If the name Zhenli Ye Gon sounds familiar, it’s because he is the same Chinese-Mexican drug kingpin from the story of the largest amount of cash ever seized in one persons possession. If you don’t recall that story, back in 2007 Mexican drug agents and American DEA raided an unassuming house in the suburbs of Mexico City after receiving a tip about suspicious activity from an informant. After securing the property, the agents proceeded to check the residence room by room. Low and behold, when they opened the door to a back bedroom, agents were shocked to discover a mountain of neatly stacked money three feet high and six feet wide. In total, the mountain was made up of $207 million in mostly US hundred dollar bills. It was the largest amount of drug money ever discovered in history.
That house was owned by a businessman named Zhenli Ye Gon. Zhenli Ye Gon moved from Shanghai to Mexico in 1996 to work in the import/export business. By 2002, he was running a supposedly legitimate chemical importing company called Unimed Pharm Chem. Somewhere along the way, Mr. Ye Gon allegedly began re-directing a portion of his imports from legitimate businesses to the Sinola drug cartel. The cartel then used these precursor chemicals to manufacture massive quantities of crystal meth which were then shipped to the US.
Zhenli Ye Gon was actually not at the house when the raid went down and when he found out what happened he fled north, to The United States, of all places. When he reached the US, Zhenli claimed he was forced to hold on to the $207 million by a Cabinet member of Mexico’s then President Filipe Calderon. Zhenli admitted that the money was from the Sinola cartel and further claimed it was to be used in Calderon’s upcoming re-election campaign. Oh, and he also admitted that the total amount of dirty money he was “forced” to babysit was actually closer to $350 million.
Zhenli Ye Gon was indicted in The United States in 2007, but after a series of witnesses recanted or coincidentally turned up dead, the case was eventually dismissed. However, he is still fighting the government to not be extradited to Mexico where drug trafficking laws are slightly looser.
So how does this saga connect back to Las Vegas? Earlier this week, The Las Vegas Sands corporation was fined $47.4 million by the US Attorney’s office for failing to alert authorities to Zhenli Ye Gon’s very suspicious gambling activities. It turns out that between 2004 and the raid in Mexico in 2007, Zhenli gambled away just over $125 million in cash mainly at The Venetian (which is owned by Las Vegas Sands corp). Every casino is obligated to alert American authorities to any suspicious transactions that may involve illicit money.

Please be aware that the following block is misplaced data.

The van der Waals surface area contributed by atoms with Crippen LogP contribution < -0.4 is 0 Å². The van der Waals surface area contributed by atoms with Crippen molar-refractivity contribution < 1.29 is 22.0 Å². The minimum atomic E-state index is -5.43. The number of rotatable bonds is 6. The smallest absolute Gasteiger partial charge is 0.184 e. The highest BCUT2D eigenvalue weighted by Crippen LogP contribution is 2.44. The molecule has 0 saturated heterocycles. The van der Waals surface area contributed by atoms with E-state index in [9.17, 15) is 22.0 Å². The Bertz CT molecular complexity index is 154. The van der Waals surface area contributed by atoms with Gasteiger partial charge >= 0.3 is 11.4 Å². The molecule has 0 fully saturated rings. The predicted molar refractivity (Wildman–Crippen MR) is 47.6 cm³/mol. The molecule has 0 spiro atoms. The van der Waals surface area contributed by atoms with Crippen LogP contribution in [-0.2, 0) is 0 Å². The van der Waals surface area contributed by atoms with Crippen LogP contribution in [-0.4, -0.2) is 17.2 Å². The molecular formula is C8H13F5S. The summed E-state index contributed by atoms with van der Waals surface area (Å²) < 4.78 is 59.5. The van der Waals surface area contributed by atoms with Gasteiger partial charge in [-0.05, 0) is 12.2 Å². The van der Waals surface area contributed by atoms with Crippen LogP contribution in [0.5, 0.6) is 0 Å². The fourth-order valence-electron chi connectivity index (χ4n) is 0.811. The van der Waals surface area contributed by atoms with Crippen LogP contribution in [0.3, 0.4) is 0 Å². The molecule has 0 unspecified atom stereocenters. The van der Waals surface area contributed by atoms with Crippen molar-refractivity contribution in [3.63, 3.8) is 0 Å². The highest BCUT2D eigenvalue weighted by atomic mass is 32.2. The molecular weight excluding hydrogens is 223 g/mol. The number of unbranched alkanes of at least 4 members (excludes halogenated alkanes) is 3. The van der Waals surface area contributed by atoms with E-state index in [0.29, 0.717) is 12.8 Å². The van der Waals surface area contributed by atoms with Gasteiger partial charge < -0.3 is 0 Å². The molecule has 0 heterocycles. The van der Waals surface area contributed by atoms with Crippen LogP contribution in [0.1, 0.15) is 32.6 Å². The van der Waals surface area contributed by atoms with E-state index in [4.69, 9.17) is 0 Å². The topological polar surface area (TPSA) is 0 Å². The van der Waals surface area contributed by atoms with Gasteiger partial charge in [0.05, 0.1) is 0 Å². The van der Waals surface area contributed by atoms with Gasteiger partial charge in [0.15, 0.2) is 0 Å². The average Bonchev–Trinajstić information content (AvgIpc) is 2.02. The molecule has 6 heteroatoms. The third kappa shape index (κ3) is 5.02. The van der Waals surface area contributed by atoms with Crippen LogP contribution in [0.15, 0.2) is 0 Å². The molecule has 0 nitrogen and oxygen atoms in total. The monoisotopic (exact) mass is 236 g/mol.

Between 2006 and 2007 alone, Zhenli transferred $45 million in cash to the Venetian from various banks and money exchanges located around Mexico. He proceeded to not only blow the entire $45 million, but an additional $35 million he received on credit from the casino. For a while, Zhenli was by far and away the largest all-cash-upfront gambler in the history of Las Vegas and thanks to these unprecedented losses, the casinos treated him like a God. The casinos showered him with comped rooms, private jets, meals, cars, girls… we’re talking comps that are beyond mortal imagination. In total, Zhenli lost $85 million at the Venetian and another $40 million at a small handful of nearby casinos.
Eike Batista was born November 3, 1965 in Governador Valadares, Minas Gerais, Brazil. His father was the Minister of Mines and Energy for a state-owned conglomerate. As a teenager, Batista moved with his family to Europe when his father was promoted to new positions in Switzerland, Germany then Belgium. After the family returned to Brazil, the 22 year old Batista stayed in Europe and took a job as a door to door insurance salesman. When he was 23, Eike moved back to Brazil where he launched a gold trading company called Autram Aurem. Over the next 20 years, he went on to launch five new companies that specialized in mining gold, silver, natural gas, petroleum and various other commodities. The companies were controlled by Eike’s umbrella firm, EBX Group.